Montana Receives Worst Rating for Highway Safety

By Beacon Staff

On the heels of one of its worst years in a decade involving highway fatalities, Montana received a failing grade from a national nonprofit group in its annual report on highway safety laws.

Advocates for Highway and Auto Safety, an organization based in Washington D.C., last week released its 11th annual report card grading all 50 states on their traffic laws. Montana was among 11 states that rated as the worst in the U.S. for adopting “lifesaving” laws involving adult and child occupant protection, impaired and distracted driving and teen driving.

The group scrutinized Montana for not having a front and rear primary seat belt law, all-rider motorcycle helmet law, booster seat law, an ignition interlock law and an all-driver text messaging restriction.

Montana and Arizona were tied for the lowest score in the latest report card, which drew from 2012 crash data.

There were 228 highway fatalities in Montana in 2013, 23 more than 2012, according to the finalized annual report from the Montana Highway Patrol, released Jan. 27.

Of last year’s deaths, 188 involved someone not wearing a seat belt, 21 more than the previous year, according to the state. Motorcyclists accounted for 34 deaths, four more than the previous year.

The Kalispell district, encompassing Flathead, Lake and Lincoln counties, tied with the Billings district for the most fatalities in the state with 40.

In the group’s report, Montana fell into the lowest ranking along with Alabama, Arizona, Florida, Iowa, Mississippi, Nebraska, New Hampshire North and South Dakota and Wyoming.

“It is time for state elected officials to get in the driver’s seat and lead the way to safer roads,” said Joan Claybrook, consumer co-chair of advocate group.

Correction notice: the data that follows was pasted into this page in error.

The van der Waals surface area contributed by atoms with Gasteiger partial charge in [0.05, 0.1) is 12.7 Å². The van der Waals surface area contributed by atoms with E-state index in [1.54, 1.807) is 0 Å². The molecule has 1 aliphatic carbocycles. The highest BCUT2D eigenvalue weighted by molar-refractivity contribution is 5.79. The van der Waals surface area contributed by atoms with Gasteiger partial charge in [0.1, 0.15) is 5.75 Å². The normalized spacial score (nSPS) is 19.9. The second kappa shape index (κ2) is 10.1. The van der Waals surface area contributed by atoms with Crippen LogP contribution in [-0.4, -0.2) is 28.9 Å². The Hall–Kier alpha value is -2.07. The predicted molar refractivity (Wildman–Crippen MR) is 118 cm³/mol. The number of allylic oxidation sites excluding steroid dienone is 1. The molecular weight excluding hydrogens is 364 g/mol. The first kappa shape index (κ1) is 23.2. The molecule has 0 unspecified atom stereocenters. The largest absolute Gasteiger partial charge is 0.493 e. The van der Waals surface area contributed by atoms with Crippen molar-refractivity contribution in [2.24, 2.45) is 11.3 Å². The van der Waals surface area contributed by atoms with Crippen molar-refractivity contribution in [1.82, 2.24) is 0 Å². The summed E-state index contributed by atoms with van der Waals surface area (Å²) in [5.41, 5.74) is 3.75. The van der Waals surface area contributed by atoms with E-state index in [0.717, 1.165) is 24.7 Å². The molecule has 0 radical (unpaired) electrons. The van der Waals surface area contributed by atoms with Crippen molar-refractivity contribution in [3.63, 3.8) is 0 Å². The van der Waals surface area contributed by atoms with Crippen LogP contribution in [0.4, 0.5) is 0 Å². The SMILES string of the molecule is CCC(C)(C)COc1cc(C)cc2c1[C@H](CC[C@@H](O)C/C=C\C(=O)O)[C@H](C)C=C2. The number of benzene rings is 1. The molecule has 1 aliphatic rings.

After six consecutive years of declining fatalities across the nation, traffic deaths increased in 2012 by 3.3 percent.

“This alarming shift is a stark reminder that states must continue to pass and enforce strong, comprehensive highway safety laws,” said Jacqueline Gillan, president of the AHAS.

Gillan pointed out that progress has been made to raise awareness and implement safety laws aimed at reducing traffic deaths. For example, 25 years ago only six states had a primary enforcement seat belt law, which allows officers to pull over a driver for not wearing a seat belt. Today 33 states have a primary seat belt law covering front seat passengers.

“The progress we have made in achieving a 26 percent fatality reduction from 1989 shows that when states take action to enact and enforce optimal traffic safety laws, lives are saved, injuries are reduced, and costs to society are contained,” Gillan said.

Motorcycle rider deaths continues to climb to record numbers, according to the AHAS. There were 10 times as many unhelmeted motorcyclist fatalities in states without all-rider helmet laws than in states with those laws, according to the group.

“The tragic and life-altering consequences of motor vehicle crashes are predictable and preventable,” said Dr. Georges Benjamin, executive director of the American Public Health Association.

Read the report online.